Holidays and Festivals
Events will be held all over Hong Kong today to commemorate the 17th Anniversary of the city’s return from British to Chinese sovereignty in 1997. Some will be celebrations, and others will be protests.
There will be a flag raising ceremony at Tamar Park at 12.30 pm, and carnivals will be held at venues throughout the Special Administrative Region (SAR).
But the largest gathering of all will undoubtedly be a massive pro-democracy march. Protesters will gather at Victoria Park in Causeway Bay on Hong Kong Island.
They will then march slowly through the streets of Causeway Bay, Wanchai, and Admiralty to the SAR Government Headquarters at Tamar – carrying placards, chanting slogans, waving flags.
If Chinese language media reports in Hong Kong are to be believed, the protesters will number in their hundreds of thousands. This is in a city of just over 7 million. Do the math. That’s an impressive number.
Half a Million Marchers?
Taking to the streets on Hong Kong Special Administrative Region Establishment Day, as the holiday is officially known, has become a tradition.
It dates back to 1 July 2003, when half a million protesters marched on the fifth anniversary of Hong Kong’s handover back to China. I was there, and I can assure you, the massive turnout took everyone by surprise – not least of all, the organizers.
Because most of the people that showed up were not a part of organized groups. They were just friends or families that – on the spur of the moment – decided to take a stand.
Public transport was overwhelmed. I have personal knowledge that many people that wanted to go couldn’t get there because they couldn’t stuff their ways onto overcrowded trains.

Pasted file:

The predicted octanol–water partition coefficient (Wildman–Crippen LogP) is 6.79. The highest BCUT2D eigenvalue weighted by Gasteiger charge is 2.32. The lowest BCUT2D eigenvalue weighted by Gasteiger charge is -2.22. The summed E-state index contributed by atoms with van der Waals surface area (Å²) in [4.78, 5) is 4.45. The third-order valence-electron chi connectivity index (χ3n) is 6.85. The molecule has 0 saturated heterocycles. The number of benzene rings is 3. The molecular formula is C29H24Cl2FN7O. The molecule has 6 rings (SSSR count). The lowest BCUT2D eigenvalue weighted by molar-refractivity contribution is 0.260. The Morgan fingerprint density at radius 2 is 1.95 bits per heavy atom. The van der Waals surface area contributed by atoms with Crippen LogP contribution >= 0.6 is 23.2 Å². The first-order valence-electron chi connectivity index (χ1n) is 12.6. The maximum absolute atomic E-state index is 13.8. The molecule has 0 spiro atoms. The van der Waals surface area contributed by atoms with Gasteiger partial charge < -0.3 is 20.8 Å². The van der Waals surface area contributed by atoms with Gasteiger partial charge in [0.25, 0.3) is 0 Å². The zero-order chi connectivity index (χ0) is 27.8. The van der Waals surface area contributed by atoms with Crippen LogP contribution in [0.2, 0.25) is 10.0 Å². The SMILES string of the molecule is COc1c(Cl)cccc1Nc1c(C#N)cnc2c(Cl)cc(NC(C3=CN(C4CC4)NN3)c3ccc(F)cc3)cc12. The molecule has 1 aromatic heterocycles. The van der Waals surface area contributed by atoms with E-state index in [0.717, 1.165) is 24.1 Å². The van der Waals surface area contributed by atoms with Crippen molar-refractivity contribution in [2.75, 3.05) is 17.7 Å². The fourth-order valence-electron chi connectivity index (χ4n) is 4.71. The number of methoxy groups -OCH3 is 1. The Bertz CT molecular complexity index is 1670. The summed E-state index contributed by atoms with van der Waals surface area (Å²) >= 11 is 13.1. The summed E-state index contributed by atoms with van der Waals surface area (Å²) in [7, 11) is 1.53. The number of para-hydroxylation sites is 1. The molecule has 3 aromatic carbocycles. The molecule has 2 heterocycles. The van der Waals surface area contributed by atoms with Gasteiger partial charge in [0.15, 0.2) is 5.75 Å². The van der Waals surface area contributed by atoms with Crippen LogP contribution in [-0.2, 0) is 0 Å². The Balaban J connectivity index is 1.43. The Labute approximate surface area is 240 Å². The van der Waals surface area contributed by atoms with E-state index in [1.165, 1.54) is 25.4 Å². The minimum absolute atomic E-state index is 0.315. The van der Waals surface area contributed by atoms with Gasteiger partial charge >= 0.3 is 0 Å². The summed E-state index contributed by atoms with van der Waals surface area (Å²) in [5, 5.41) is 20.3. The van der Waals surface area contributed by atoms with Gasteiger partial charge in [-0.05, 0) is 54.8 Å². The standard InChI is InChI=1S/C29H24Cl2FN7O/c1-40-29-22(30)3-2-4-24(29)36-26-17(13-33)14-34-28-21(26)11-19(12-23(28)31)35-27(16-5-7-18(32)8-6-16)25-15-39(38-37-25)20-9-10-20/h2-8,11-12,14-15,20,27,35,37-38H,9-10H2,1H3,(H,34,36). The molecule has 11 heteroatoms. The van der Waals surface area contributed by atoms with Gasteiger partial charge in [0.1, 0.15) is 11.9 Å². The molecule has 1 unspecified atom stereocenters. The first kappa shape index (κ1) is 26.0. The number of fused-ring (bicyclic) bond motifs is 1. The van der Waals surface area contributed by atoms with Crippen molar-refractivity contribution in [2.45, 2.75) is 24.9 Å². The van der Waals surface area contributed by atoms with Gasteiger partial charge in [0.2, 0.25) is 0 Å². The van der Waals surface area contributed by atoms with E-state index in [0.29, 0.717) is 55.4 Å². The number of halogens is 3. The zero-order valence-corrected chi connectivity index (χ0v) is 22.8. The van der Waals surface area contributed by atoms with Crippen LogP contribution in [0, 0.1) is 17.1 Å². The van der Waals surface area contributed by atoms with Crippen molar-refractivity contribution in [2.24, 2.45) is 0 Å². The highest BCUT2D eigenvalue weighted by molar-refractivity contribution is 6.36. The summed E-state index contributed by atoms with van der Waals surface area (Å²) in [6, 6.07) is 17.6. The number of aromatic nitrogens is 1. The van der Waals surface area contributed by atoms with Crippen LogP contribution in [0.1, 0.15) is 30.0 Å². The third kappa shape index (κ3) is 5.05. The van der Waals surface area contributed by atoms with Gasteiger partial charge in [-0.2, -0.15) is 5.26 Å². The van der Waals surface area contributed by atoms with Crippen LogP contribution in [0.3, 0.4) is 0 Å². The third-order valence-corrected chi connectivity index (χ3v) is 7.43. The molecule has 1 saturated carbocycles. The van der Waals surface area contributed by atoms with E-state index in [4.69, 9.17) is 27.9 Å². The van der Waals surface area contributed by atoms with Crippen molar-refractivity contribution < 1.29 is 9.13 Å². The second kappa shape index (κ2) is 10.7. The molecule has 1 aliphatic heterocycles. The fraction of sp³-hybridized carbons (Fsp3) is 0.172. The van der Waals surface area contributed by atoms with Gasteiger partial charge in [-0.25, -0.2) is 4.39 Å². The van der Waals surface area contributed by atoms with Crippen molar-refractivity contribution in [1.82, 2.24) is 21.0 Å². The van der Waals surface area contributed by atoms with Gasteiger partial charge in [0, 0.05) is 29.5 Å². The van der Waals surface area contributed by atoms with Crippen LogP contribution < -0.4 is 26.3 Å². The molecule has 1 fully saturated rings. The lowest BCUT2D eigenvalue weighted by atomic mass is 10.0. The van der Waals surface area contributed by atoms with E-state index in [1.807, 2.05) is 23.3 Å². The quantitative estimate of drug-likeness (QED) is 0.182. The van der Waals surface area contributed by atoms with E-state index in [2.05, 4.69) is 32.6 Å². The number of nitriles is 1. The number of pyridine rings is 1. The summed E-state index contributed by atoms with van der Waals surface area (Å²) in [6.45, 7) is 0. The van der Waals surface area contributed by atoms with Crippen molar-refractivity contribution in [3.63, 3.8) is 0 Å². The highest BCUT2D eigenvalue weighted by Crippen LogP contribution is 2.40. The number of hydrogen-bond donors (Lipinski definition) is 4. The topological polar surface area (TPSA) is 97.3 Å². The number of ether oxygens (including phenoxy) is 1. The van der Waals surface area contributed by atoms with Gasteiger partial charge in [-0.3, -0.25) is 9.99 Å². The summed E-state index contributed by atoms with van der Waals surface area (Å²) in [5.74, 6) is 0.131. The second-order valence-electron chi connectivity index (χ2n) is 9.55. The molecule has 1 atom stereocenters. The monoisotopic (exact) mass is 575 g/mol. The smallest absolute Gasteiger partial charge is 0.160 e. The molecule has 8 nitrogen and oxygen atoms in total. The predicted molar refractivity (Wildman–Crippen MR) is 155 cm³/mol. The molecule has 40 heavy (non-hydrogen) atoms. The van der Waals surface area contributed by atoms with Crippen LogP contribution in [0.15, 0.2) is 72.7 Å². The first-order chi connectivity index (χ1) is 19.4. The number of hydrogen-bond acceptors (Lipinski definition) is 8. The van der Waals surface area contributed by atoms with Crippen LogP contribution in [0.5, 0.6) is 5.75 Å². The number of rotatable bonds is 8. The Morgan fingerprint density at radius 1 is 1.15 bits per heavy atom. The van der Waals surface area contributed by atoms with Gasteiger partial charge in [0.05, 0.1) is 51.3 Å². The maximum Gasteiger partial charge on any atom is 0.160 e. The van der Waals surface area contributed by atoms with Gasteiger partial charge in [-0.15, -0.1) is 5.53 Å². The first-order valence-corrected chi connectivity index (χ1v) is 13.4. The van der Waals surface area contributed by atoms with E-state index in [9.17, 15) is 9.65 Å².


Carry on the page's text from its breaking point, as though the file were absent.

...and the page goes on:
I also know that many of the people that made it to Victoria Park got sick (after standing in the heat and humidity for three hours) and couldn’t march so they went home.
So many of the people that wanted to march couldn’t do so and weren’t counted.
And others that did march, marched down side streets because the main street was too crowded (I was one of them). So they didn’t passed the designated counting points.
So I believe that the half a million figure is a bit low. I think 700,000 to 1 million is more like it.
A proposed anti-subversion law – which many people in Hong Kong saw as an assault on their cherished freedoms – was one of the key elements behind the massive turnout in 2003.
Anxiety over the SARs outbreak and high unemployment were contributing factors.
Universal suffrage – or one man, one vote – is one of the goals that prompts people in Hong Kong to take to the streets on 1 July and other key dates.
However, allegations of corruption, the spiraling cost of housing, and a growing wealth gap are also prime causes of widespread popular dissatisfaction in the former British Crown Colony.
And then there is that issue of, wushi nian, bu bian – translation: “No change for 50 years”.
Has this pronmise been kept? Yes, and no … On BOTH sides …
Lies, Damned Lies, and Statistics
With apologies to American author Mark Twain, I have one more thing to say. There are three kinds of lies: lies, damned lies, and statistics.
Nobody knows for sure how many people will march for democracy in the streets of Hong Kong today, but I can assure you of one thing.
The police estimates of the size of the crowd will be far lower than the claims made by organizers. And you will be able to gauge a newspaper’s political sympathies based pretty much on whose figures are reported as fact in tomorrow’s coverage.